So, I have decided to start attending meetings for a local group of comic book writers, under the impressive collective title, Yorkshire League of Writers. Though my practice this year has certainly swung round to point strongly in the direction of animation, I still have a fair amount of weight behind my leanings toward comic writing. In any event, I want to get better at telling stories effectively, which is why I think this new opportunity will be very beneficial indeed. In addition to this, I will gain valuable insight into the working processes of comic writers in the vicinity, make new contacts, and keep my options open in terms of what projects I myself might engage in in the future.
Their blog has a list of helpful tips from big names in the industry. I found the following advice from Dennis O’Neil (definitely not from Dennis Oh) to be a very useful introduction to all kinds of story-making:
Particularly this passage:
‘Writing is self-taught. You acquire the skill by applying the seat of your pants to a flat object and moving a stylus across paper or tapping a keyboard, and you continue to do that until someone begins paying you to do it, and then you spend the rest of your life teaching yourself how to do what you’re doing. It is often a lonely life–you can get help before and after, but not during–and if the notion of closing a door behind you and manipulating verbal and visual language for many hours every week is abhorrent to you, then perhaps you would be happy applying your skill and intelligence and enthusiasm elsewhere.’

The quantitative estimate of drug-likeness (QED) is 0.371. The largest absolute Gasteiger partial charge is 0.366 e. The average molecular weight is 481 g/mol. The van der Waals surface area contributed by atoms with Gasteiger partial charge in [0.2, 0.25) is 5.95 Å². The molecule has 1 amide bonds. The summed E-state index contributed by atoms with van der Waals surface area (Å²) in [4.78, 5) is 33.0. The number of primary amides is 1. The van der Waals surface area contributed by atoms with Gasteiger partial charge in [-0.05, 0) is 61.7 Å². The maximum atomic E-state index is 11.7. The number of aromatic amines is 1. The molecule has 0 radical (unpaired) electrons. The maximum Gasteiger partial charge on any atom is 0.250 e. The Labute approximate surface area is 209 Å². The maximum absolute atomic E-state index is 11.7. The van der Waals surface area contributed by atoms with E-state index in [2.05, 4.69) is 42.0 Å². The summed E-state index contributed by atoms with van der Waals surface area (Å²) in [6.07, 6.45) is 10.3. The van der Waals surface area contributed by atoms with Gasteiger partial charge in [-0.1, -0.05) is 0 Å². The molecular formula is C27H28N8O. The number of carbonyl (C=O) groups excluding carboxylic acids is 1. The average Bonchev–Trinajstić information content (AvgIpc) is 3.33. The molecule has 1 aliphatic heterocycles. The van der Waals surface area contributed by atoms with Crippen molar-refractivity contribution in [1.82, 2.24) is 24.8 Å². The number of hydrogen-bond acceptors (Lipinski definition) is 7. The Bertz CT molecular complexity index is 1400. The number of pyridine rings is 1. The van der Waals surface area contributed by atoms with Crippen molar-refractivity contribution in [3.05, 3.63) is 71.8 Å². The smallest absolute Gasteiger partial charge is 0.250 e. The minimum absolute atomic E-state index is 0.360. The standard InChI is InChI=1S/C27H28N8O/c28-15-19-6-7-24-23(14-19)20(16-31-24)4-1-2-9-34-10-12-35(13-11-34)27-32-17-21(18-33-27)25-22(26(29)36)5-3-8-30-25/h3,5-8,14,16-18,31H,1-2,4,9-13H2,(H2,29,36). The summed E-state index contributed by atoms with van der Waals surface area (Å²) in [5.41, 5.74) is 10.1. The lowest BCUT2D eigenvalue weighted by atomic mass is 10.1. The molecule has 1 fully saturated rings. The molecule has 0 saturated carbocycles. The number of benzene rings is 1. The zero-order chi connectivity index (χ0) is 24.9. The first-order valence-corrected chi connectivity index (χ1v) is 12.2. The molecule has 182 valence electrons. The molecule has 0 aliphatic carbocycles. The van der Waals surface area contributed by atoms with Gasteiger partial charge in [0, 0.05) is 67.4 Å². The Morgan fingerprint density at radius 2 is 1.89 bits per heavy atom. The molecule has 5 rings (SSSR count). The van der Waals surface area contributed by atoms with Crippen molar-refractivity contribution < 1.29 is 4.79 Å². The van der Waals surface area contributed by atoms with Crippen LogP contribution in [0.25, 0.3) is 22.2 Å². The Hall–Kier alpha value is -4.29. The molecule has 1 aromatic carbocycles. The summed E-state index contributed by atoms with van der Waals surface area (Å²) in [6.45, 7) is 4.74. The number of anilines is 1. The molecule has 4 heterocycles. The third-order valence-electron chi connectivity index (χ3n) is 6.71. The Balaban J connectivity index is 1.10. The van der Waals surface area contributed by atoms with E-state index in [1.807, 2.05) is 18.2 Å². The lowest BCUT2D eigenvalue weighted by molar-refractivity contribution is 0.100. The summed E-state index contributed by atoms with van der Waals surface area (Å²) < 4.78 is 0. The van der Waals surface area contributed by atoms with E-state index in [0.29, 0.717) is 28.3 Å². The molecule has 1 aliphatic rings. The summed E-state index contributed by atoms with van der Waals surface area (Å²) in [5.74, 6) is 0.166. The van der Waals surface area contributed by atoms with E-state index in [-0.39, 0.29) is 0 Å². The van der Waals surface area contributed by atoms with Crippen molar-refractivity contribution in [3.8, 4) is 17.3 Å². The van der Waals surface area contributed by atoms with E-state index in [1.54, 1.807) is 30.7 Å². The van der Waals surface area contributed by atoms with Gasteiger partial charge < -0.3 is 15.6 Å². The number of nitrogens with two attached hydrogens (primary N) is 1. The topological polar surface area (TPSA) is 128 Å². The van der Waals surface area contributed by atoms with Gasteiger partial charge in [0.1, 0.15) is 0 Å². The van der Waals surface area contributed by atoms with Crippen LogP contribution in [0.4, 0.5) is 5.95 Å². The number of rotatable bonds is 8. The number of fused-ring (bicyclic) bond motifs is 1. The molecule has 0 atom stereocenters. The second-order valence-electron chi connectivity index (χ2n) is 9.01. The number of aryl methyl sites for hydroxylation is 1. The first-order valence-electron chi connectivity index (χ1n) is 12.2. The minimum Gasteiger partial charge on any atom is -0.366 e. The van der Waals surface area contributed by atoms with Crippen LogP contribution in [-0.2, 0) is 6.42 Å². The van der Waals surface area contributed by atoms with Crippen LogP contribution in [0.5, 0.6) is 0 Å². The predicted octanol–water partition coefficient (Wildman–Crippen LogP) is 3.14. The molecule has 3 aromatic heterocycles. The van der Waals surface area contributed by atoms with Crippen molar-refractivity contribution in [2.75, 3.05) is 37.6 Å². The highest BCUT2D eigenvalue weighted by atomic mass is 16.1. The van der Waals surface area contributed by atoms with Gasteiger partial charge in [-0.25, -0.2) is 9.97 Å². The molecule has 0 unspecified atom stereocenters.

‘A story is a structured narrative designed to achieve an emotional effect, demonstrate a proposition or reveal character.
It must have conflict and there must be something at stake.
Action should rise and culminate in most powerful moment.
Everything should be presented with maximum clarity.
Every element of the strip – writing, art, coloring, lettering – should be aimed at achieving all of the above.’
Good advice for any kind of creative writing – the last part brings it back nicely to the comic-writing.
As well as this, I have decided to attempt writing a short story to submit to this competition, and have been reading many different passages that attempt to explain the working process behind writing a short story. This list of 10 Tips for Creative Writers has already helped me to find a starting point. As well as this, I have been reading through a lovely book (a birthday gift from dear old Lydia) called Letters to a Young Novelist, by Mario Vargas Llosa. This one is beautifully written, very passionate, and largely distracting me from the task at hand. I’m off to scribble down some potential plotlines. 300 words ain’t so bad, but I do not want 300 words of guff.